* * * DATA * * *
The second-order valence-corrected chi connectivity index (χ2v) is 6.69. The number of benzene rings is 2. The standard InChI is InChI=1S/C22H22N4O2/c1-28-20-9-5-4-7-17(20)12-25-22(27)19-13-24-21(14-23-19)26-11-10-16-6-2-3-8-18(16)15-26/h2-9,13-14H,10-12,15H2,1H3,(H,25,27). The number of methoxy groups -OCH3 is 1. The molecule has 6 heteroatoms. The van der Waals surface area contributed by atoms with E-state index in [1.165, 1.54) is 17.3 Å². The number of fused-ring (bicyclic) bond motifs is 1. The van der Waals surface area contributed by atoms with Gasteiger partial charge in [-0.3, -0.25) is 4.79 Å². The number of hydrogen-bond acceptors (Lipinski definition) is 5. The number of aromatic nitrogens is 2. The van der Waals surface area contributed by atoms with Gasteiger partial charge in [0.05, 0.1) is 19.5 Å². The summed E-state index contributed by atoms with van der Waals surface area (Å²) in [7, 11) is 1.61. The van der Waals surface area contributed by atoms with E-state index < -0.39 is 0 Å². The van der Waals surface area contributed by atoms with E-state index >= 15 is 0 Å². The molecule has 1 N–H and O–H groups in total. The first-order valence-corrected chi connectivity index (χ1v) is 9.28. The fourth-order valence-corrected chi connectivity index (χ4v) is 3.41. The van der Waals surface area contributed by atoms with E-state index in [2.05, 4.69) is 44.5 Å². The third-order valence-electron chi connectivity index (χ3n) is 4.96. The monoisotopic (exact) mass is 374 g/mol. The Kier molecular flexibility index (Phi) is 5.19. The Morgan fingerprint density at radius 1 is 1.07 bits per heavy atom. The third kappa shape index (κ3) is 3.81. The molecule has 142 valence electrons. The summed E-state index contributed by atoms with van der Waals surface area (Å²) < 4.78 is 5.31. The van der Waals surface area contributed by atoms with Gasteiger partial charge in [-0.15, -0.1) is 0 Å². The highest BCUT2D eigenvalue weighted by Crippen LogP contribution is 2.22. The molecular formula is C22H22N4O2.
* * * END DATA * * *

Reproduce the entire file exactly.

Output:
The second-order valence-corrected chi connectivity index (χ2v) is 6.69. The number of benzene rings is 2. The standard InChI is InChI=1S/C22H22N4O2/c1-28-20-9-5-4-7-17(20)12-25-22(27)19-13-24-21(14-23-19)26-11-10-16-6-2-3-8-18(16)15-26/h2-9,13-14H,10-12,15H2,1H3,(H,25,27). The number of methoxy groups -OCH3 is 1. The molecule has 6 heteroatoms. The van der Waals surface area contributed by atoms with E-state index in [1.165, 1.54) is 17.3 Å². The number of fused-ring (bicyclic) bond motifs is 1. The van der Waals surface area contributed by atoms with Gasteiger partial charge in [-0.3, -0.25) is 4.79 Å². The number of hydrogen-bond acceptors (Lipinski definition) is 5. The number of aromatic nitrogens is 2. The van der Waals surface area contributed by atoms with Gasteiger partial charge in [0.05, 0.1) is 19.5 Å². The summed E-state index contributed by atoms with van der Waals surface area (Å²) in [7, 11) is 1.61. The van der Waals surface area contributed by atoms with E-state index < -0.39 is 0 Å². The van der Waals surface area contributed by atoms with E-state index >= 15 is 0 Å². The molecule has 1 N–H and O–H groups in total. The first-order valence-corrected chi connectivity index (χ1v) is 9.28. The fourth-order valence-corrected chi connectivity index (χ4v) is 3.41. The van der Waals surface area contributed by atoms with E-state index in [2.05, 4.69) is 44.5 Å². The third-order valence-electron chi connectivity index (χ3n) is 4.96. The monoisotopic (exact) mass is 374 g/mol. The Kier molecular flexibility index (Phi) is 5.19. The Morgan fingerprint density at radius 1 is 1.07 bits per heavy atom. The third kappa shape index (κ3) is 3.81. The molecule has 142 valence electrons. The summed E-state index contributed by atoms with van der Waals surface area (Å²) < 4.78 is 5.31. The van der Waals surface area contributed by atoms with Gasteiger partial charge in [-0.15, -0.1) is 0 Å². The highest BCUT2D eigenvalue weighted by Crippen LogP contribution is 2.22. The molecular formula is C22H22N4O2.